How RG3’s sophomore season unraveled
Robert Griffin III’s season embodied the sophomore jinx. In more than every way imaginable.
After a rookie season of reinventing the quarterback position and leading the Redskins to an NFC East championship, he has been dubbed a healthy scratch for Sunday’s game against the Falcons and the team’s remaining games. He’ll watch Kirk Cousins from the sideline in a sweatsuit with his focus turned to 2014.
“I’m sure everybody knows by now that coach decided to shut me down for the rest of the season,” Griffin told reporters Wednesday.
Head coach Mike Shanahan said he made the decision to prevent any injury to the team’s franchise quarterback. Griffin has been sacked 38 times this season, and been hit an additional 22 times in the last three weeks.
It’s not fair to blame all of the Redskins’ failures on Griffin, though. An underwhelming defense and lack of elite playmakers equate to the dismal performance that has led to a 3-10 record.
So, how did it get here? Griffin spent an offseason rehabbing his surgically-repaired right knee and embracing the newfound fame. Whether he was involved in the latest Adidas campaign, shaking hands with Barack Obama or posing for pictures with Morgan Freeman, it seemed he never turned down an opportunity for the spotlight.
If Griffin is a chess piece in a feud between Shanahan and owner Dan Snyder, he’ll benefit from an early start to the offseason. Let’s take a look at how the 2011 Heisman Trophy winner turned Rookie of the Year turned into a ring in the Washington circus.
Will he play, won’t he play?
Operation Patience….Complete. Cleared. To God Be The Glory http://t.co/GxYMw8Cs57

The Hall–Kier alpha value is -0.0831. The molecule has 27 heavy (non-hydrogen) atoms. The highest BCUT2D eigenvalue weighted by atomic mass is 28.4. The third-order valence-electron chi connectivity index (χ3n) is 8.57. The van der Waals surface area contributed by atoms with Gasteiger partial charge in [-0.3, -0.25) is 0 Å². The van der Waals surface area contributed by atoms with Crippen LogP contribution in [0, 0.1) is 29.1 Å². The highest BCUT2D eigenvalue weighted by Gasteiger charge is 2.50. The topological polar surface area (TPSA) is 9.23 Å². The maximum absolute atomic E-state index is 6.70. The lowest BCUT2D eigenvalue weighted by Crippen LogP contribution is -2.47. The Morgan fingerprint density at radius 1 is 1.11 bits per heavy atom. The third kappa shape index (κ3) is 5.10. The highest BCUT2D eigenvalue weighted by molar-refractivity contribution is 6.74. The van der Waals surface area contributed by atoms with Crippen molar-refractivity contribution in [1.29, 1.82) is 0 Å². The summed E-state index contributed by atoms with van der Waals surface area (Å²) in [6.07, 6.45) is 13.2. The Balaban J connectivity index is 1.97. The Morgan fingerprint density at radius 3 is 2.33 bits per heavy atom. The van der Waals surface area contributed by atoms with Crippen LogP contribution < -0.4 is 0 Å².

— Robert Griffin III (@RGIII) August 30, 2013
Seven and a half months after undergoing major knee surgery, Dr. James Andrews cleared Griffin to play. That was after Griffin expressed interest in returning in the preseason. Shanahan planned to ease him back into on-field activity, but the young quarterback had an itch to play.
"I don’t think it’s a huge step. I just think it’s time to get back out there with my teammates," Griffin said in early August about his recovery process. "I’ve proven I can protect myself and I’m dang near close to 100 percent, so I feel good, and now I’m glad that coach feels the same way."
When Griffin was asked to elaborate, he didn’t back down.
"Basically, the parts that I don’t understand is that it’s been fixed," he said. "The rehab process, or my reintegration into the team has been fixed without any aspect of how I’m doing personally with my knee, with my rehab.
"It’s predetermined, and that’s the one thing I don’t understand. But like Coach said, and he’s 100 percent right, I don’t have to understand, I don’t have to like it, but at the end of the day, if he plays me Week 1 and I’m ready to go, then I’ll give him a salute and I’ll go play my butt off for him."